Before the scrubbing of an e-mail list begins, it is important to determine if those who are about to be removed are truly inactive or simply disengaged. An inactive account is one that has truly gone dormant and one from which the owner of that account does not wish to be bothered. Those accounts can go into the scrub list with ease. However, a disengaged account may still contain some promise within it. Perhaps the owner of that account is not receiving the right kinds of messages to help keep them engaged.
An inactive user is generally defined as someone who has not opened or even clicked on any e-mail that you have sent in the last 6-12 months. They have completely gone dark on you, and they obviously show no clear signs that they are likely to come back to you or reengage at any point in the process. Those people can be swiftly removed from your list to consider better targets for your future materials.
A disengaged user may still be opening your e-mails, but they are not taking any action on them beyond that. They still see what you are trying to pitch to them, but they just aren't taking any concrete steps towards purchasing your products or services. These individuals should remain on your marketing lists, but you should make new efforts to get them interested in what you have to pitch to them once again.
To get a disinterested party to once again look at what you have to say, you might consider the following:
You don't have to reinvent the wheel to make the most of your marketing list. You just need to make sure that it is working in an optimal fashion to meet your needs. It takes some trial and error to get it right, but many report that they are highly successful at learning how to reel back in some people who might otherwise have drifted away from them entirely without these efforts.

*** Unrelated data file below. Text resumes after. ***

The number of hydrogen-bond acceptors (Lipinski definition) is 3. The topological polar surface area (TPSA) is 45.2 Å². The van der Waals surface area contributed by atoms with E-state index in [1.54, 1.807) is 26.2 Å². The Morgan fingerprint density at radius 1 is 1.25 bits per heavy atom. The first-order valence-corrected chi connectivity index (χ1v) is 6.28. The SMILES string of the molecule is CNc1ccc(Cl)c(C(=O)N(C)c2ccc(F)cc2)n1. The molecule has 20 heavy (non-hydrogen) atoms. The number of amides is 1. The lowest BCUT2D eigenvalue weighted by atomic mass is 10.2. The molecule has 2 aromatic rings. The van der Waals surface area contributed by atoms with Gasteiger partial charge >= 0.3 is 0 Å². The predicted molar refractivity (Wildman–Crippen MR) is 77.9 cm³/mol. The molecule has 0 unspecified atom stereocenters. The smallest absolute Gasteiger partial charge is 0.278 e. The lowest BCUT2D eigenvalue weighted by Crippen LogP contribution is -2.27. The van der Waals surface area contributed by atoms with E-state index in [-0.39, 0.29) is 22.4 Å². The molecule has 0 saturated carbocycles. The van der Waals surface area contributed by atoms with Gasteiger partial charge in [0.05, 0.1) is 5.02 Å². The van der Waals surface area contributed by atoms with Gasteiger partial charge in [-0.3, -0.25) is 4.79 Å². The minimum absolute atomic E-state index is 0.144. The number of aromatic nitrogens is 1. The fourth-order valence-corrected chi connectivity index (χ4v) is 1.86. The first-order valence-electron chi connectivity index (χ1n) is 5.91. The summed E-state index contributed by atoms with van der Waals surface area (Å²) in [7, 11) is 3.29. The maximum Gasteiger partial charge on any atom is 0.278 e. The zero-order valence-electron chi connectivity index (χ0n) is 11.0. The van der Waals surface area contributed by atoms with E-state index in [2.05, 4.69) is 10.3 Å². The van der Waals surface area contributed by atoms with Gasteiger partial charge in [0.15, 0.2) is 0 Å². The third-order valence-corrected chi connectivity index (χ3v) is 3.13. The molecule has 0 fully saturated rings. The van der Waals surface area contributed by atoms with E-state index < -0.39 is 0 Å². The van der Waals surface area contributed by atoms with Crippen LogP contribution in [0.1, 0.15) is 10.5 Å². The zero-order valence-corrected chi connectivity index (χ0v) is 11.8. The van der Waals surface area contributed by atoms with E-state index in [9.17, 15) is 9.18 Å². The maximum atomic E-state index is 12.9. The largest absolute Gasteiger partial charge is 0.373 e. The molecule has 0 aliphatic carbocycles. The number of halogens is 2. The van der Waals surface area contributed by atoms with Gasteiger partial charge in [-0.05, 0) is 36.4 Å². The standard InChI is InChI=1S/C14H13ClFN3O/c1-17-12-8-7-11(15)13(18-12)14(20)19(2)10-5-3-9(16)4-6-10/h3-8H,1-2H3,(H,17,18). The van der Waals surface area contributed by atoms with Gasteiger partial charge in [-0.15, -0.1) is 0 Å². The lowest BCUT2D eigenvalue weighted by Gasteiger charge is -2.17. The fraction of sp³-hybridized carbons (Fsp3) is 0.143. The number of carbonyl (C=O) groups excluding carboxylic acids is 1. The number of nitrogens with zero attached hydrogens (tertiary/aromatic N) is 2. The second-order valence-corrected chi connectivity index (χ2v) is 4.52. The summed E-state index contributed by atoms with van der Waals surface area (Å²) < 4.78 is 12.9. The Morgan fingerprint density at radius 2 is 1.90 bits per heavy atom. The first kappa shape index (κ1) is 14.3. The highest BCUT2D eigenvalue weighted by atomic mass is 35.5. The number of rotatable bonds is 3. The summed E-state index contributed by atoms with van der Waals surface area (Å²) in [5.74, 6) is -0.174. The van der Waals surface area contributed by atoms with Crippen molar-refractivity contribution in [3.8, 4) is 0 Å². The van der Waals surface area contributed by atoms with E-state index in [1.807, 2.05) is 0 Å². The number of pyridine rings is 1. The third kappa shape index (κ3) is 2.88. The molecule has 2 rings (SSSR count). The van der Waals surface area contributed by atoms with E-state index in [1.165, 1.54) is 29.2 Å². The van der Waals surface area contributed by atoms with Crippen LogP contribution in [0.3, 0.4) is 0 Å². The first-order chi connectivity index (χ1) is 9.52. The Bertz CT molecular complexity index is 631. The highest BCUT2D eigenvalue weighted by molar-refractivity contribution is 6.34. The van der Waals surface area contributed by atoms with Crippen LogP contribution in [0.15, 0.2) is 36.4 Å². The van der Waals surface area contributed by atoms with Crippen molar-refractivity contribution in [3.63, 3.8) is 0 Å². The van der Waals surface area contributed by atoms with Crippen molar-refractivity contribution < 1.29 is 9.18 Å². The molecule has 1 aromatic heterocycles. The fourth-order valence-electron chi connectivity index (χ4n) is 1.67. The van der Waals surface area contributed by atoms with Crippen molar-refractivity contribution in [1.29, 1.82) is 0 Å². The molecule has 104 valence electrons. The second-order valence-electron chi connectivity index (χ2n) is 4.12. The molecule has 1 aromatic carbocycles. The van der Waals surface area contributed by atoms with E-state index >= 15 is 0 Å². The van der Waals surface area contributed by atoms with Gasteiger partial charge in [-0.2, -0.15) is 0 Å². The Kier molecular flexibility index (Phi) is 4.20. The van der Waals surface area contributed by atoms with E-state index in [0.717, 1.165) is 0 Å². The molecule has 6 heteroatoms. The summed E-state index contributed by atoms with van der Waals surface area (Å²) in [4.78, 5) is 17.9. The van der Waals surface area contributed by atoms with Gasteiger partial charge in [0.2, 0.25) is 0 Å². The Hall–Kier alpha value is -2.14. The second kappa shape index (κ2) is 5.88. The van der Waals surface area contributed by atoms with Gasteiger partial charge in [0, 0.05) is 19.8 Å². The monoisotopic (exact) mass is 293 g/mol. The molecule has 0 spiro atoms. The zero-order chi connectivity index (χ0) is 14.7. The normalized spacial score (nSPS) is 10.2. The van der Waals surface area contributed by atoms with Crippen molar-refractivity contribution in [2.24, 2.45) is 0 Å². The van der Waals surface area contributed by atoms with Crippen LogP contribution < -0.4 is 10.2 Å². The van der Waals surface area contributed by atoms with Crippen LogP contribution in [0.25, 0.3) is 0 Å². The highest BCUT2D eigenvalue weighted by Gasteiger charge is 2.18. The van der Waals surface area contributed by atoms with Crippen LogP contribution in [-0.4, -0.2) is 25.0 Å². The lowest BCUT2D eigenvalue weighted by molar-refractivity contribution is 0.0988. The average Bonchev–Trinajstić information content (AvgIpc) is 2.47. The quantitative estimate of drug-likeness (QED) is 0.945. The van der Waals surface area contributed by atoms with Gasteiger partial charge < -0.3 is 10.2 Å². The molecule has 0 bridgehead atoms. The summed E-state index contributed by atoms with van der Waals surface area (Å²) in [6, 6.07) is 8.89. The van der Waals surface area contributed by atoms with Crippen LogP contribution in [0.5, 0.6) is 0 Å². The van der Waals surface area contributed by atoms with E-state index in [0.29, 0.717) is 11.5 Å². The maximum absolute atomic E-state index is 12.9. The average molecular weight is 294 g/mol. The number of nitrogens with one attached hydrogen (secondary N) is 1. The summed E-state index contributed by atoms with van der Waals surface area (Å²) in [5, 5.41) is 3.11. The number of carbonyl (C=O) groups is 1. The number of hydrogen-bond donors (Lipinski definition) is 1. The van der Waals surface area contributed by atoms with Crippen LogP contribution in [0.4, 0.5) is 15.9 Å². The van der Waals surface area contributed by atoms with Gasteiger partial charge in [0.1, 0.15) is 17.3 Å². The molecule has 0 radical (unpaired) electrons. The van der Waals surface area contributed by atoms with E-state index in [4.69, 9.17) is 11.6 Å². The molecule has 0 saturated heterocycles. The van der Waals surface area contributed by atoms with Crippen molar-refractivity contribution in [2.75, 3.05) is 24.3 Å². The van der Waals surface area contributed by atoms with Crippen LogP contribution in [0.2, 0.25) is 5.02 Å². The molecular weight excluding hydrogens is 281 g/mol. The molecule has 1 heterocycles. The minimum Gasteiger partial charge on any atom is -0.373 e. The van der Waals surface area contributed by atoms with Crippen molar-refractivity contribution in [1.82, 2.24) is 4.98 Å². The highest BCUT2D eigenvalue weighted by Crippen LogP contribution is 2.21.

When a business is first getting off the ground and trying to grow its e-mail list, it can seem like all of the incentives are aligned for them to behave as aggressively as possible to grow that list. Indeed, it might make sense in the very early stages of a business to try to get as many subscribers as possible. That said, there is a delicate balancing act that must be done to get everything to align perfectly for your marketing efforts.
Giving consumers more options is the name of the game. Strategies that allow for people to give more consent on how many messages they will receive from you if they want special offers at all, and so much more, make a lot of sense. Wholewhale.com gives a great example of how the tactic of creating a double opt-in for marketing e-mails is useful to many:
A double opt-in asks subscribers to confirm they want to be added to your list before your email marketing provider actually collects their data. With a double opt-in, your email service provider will ask users to confirm their subscription. This sets your list up for a clean future without any misspelled or erroneous emails. Plus, if someone doesn't check their email enough to notice a confirmation after signing up, that's a solid indicator that they won't be as engaged with your emails over time.
This strategy gives visitors a second chance to opt out of your marketing materials altogether, but it also means that you are likely to reduce the overall number of inactive or unresponsive people you are sending messages to. Essentially, this strategy allows them to identify themselves.
There are many tactics and strategies that one may use to make the most of their e-mail marketing efforts, but one thing is for certain, cleaning up e-mail lists periodically helps reduce waste and improve outcomes.